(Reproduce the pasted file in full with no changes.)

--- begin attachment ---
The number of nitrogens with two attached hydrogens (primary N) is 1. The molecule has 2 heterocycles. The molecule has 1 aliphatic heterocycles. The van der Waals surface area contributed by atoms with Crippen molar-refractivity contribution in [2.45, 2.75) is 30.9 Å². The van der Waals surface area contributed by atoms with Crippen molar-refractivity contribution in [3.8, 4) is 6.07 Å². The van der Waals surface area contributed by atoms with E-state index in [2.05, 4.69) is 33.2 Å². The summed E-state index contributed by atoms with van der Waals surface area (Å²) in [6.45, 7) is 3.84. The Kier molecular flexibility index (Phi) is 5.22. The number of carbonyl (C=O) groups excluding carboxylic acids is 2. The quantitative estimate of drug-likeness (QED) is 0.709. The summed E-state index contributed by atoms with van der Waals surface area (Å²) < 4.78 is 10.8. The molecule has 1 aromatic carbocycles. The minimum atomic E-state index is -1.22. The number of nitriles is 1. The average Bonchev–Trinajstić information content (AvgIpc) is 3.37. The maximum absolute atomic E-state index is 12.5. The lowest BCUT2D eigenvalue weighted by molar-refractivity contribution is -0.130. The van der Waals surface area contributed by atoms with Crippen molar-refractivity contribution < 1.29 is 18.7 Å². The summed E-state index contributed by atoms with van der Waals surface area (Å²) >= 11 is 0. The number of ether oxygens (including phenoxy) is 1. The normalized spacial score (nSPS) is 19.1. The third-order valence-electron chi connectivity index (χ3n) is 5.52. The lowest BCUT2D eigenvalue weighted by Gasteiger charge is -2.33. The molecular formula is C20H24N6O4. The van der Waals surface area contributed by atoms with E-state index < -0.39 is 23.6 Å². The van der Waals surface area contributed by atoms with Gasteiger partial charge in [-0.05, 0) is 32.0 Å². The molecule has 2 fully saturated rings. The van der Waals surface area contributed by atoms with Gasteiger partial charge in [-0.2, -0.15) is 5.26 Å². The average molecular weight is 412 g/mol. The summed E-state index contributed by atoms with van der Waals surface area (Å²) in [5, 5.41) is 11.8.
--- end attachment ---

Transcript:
The number of nitrogens with two attached hydrogens (primary N) is 1. The molecule has 2 heterocycles. The molecule has 1 aliphatic heterocycles. The van der Waals surface area contributed by atoms with Crippen molar-refractivity contribution in [2.45, 2.75) is 30.9 Å². The van der Waals surface area contributed by atoms with Crippen molar-refractivity contribution in [3.8, 4) is 6.07 Å². The van der Waals surface area contributed by atoms with E-state index in [2.05, 4.69) is 33.2 Å². The summed E-state index contributed by atoms with van der Waals surface area (Å²) in [6.45, 7) is 3.84. The Kier molecular flexibility index (Phi) is 5.22. The number of carbonyl (C=O) groups excluding carboxylic acids is 2. The quantitative estimate of drug-likeness (QED) is 0.709. The summed E-state index contributed by atoms with van der Waals surface area (Å²) < 4.78 is 10.8. The molecule has 1 aromatic carbocycles. The minimum atomic E-state index is -1.22. The number of nitriles is 1. The average Bonchev–Trinajstić information content (AvgIpc) is 3.37. The maximum absolute atomic E-state index is 12.5. The lowest BCUT2D eigenvalue weighted by molar-refractivity contribution is -0.130. The van der Waals surface area contributed by atoms with Crippen molar-refractivity contribution < 1.29 is 18.7 Å². The summed E-state index contributed by atoms with van der Waals surface area (Å²) >= 11 is 0. The number of ether oxygens (including phenoxy) is 1. The normalized spacial score (nSPS) is 19.1. The third-order valence-electron chi connectivity index (χ3n) is 5.52. The lowest BCUT2D eigenvalue weighted by Gasteiger charge is -2.33. The molecular formula is C20H24N6O4. The van der Waals surface area contributed by atoms with E-state index < -0.39 is 23.6 Å². The van der Waals surface area contributed by atoms with Gasteiger partial charge in [-0.05, 0) is 32.0 Å². The molecule has 2 fully saturated rings. The van der Waals surface area contributed by atoms with Gasteiger partial charge in [-0.2, -0.15) is 5.26 Å². The average molecular weight is 412 g/mol. The summed E-state index contributed by atoms with van der Waals surface area (Å²) in [5, 5.41) is 11.8.